Wednesday, July 01, 2015

Advertise with us

Victoria a 'hidden gem' for railfans

Brian Cuaron

By Brian Cuaron
Oct. 1, 2011 at 5:01 a.m.
Updated Oct. 2, 2011 at 5:02 a.m.

While photographing a Union Pacific train crossing through Bloomington, railfan Randy Smith rattles off  informaiton he learned from reading the codes painted on the freight cars. "This one's full of hydrolyzed fluoride from DuPont," said Smith. "It's the basis for all sorts of things that'll harm you. If communitites only knew what was really inside these trains, they'd be really concerned."

Equipped with a radio scanner, audio and video equipment and a camera, Randy Smith resembles a detective on a stakeout.

But he is not. He is a railfan. And Victoria residents may have noticed him staking out positions throughout the city's many railroad lines.

"My mother thinks I'm insane," admitted Smith, 63, who has followed the steel-chugging locomotives since he was 5 years old.

He once worked on trains in the 1960s, but gave that up to follow them around via his scanner.

"That wasn't near as much fun as watching them," he explained.

Joe McMillan, president of the Santa Fe Railway Historical and Modeling Society, described railfans as more into the actual trains. Train-model fans, on the other hand, devote their time to working on their model layouts.

But the two rely on one another. And, in many cases, McMillan said a railfan is a fan of train models, as well.

For example, as a railfan, Smith takes photos of trains running through Victoria, while recording their sounds and movements. He later posts his photos on websites so that others may model their trains based on his work.

His audio has also been used by train-model fans, who want the authentic sounds of moving steel to go with their sets.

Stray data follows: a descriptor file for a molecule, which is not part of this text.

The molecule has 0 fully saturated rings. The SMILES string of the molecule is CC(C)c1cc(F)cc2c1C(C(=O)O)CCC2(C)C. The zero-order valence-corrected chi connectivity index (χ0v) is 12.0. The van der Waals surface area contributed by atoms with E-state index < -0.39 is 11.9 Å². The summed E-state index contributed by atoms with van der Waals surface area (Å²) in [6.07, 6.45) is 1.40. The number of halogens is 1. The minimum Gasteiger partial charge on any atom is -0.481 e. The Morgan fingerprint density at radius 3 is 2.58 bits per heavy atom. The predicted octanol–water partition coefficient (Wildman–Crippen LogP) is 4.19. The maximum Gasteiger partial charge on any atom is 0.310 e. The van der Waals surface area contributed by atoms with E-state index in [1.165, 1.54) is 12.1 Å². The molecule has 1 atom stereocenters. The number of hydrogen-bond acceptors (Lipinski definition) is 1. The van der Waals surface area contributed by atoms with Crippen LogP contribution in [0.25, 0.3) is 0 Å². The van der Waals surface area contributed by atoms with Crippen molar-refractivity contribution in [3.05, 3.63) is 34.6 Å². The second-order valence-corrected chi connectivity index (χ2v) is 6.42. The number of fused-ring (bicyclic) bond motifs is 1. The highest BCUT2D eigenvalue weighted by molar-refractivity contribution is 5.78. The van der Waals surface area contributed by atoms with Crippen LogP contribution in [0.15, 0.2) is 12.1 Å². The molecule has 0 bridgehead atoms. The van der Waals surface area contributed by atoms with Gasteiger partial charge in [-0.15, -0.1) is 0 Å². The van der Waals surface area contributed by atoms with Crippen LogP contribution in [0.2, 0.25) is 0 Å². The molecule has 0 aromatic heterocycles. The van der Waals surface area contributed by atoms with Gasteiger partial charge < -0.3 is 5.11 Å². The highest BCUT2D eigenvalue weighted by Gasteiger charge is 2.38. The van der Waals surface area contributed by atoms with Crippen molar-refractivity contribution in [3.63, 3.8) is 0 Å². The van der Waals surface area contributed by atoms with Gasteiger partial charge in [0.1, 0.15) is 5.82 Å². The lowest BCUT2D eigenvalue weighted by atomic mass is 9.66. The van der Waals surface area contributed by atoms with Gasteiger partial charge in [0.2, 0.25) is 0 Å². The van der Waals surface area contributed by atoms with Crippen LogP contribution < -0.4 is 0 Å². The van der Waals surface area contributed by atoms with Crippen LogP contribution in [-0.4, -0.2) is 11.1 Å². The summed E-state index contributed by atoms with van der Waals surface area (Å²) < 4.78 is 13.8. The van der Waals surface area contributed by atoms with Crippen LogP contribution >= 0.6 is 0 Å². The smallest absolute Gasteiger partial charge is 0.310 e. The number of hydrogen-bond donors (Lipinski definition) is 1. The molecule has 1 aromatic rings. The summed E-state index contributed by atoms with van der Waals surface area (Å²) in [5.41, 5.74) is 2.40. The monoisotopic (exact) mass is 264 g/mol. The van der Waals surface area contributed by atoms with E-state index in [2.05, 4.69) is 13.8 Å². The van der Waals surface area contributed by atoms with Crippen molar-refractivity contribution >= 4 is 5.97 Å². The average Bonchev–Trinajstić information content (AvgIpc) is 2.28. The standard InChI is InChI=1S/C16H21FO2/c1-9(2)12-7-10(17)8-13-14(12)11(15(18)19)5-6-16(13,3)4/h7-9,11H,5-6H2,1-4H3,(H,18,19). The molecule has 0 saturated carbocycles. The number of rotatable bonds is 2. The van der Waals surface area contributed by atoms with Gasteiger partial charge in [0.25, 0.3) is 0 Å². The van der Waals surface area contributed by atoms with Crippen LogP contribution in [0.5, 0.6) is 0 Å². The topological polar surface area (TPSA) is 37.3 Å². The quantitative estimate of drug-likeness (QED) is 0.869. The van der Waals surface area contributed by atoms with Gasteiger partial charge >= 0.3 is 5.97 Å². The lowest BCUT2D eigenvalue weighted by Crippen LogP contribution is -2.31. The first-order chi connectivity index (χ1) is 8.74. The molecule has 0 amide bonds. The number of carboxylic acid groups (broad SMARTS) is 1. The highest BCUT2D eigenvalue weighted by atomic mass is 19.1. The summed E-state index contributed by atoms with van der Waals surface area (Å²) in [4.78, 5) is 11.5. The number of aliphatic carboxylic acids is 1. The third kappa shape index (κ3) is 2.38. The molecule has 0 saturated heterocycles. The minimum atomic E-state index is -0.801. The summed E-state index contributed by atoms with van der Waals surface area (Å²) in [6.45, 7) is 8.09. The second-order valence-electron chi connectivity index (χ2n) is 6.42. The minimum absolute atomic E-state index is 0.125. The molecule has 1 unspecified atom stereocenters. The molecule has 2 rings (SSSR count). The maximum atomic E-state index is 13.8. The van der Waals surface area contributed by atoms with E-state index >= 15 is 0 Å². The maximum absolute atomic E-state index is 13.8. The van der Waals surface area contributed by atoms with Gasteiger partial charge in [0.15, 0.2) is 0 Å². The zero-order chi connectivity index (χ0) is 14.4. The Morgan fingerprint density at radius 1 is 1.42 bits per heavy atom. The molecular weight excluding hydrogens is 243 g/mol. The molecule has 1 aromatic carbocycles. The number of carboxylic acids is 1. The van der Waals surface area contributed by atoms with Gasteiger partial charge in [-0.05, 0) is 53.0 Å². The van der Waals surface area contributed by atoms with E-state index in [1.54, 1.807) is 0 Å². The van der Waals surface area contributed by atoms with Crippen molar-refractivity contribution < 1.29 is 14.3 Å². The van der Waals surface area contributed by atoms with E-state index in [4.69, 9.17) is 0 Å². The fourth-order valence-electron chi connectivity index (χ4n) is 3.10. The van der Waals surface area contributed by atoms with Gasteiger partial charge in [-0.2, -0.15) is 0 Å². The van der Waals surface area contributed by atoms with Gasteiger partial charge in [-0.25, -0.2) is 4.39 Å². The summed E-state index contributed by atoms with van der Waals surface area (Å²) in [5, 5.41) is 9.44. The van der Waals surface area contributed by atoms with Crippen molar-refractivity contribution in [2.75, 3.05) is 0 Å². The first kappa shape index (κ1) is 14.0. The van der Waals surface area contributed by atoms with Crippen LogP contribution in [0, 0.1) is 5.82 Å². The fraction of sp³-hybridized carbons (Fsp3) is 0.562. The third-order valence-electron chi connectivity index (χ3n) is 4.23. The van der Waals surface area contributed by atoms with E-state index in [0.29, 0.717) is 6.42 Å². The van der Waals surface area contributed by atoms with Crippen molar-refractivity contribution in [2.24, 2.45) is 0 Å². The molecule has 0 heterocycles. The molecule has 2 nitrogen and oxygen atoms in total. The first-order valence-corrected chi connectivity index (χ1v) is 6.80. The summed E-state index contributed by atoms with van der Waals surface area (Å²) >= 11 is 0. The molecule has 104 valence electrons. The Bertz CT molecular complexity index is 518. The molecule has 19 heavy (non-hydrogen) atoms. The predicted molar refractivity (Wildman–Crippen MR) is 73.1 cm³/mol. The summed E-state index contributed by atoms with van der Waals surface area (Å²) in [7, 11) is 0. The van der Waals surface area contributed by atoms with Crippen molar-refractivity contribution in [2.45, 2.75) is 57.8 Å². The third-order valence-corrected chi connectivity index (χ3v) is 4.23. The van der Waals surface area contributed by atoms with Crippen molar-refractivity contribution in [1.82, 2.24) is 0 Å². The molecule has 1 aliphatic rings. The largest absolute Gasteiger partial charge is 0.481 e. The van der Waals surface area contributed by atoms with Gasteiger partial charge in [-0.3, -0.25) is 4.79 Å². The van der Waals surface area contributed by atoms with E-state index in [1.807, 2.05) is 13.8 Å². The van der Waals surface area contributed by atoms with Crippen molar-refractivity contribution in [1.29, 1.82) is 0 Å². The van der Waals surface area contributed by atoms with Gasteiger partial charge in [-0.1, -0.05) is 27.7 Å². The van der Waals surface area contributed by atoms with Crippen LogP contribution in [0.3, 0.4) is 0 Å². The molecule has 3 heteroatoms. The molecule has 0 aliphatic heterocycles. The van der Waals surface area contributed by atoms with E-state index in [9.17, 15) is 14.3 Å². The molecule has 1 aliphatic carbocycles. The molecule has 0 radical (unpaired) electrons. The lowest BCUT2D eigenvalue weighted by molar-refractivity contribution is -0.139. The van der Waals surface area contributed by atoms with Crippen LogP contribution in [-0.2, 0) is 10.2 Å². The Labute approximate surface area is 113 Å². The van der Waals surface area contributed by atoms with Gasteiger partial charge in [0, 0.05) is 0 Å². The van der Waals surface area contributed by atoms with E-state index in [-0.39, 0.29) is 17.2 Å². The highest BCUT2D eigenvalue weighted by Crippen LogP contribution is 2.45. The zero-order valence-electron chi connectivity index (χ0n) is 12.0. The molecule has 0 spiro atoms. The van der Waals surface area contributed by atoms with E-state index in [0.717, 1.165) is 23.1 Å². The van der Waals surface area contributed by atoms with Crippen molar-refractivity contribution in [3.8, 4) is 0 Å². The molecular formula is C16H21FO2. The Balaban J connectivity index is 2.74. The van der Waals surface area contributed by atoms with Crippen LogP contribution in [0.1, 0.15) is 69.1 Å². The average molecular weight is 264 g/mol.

But Smith also likes to put together train model layouts and has asked other railfans for photos. In fact, that was how he met Glenn Laux, a trucker friend from DeFuniak, Fla., who snaps photos of trains on his routes.

Both men said Victoria was a great place to practice their craft.

Laux tries to visit whenever he can. He said a train moves slow enough through the city a railfan can get photos of both sides.

"It's a hidden gem for railfanning," said Laux about Victoria.

But what would drive a man from Florida to Victoria 12 times a year?

"Why do people love football so much?" asked Laux, 32, who has followed trains since 1995.

"Whatever that thing is, is basically the same thing for us."

Yet the hobby doesn't come cheap. Laux has spent about $1,100 for his camera equipment.

Smith, who owns more than just a camera, has been hassled by teenagers with knives, a man with a gun and even suspicious railroad workers.

"They're convinced that we're going to take a picture that's going to get them in trouble," said Smith, about some railroad engineers and conductors.

For all their love of trains, Laux called him and his fellow hobbyists a part of a dying breed. He said he doesn't meet many railfans along the tracks, adding the younger people were more into video games.

"Trying to keep my nephew from doing that," he said.

But for Smith, family is one way to ensure that the craft lives on. His 2-year-old grandson is already into trains.

"Apparently, it's in the gene pool," he said.



Powered By AdvocateDigitalMedia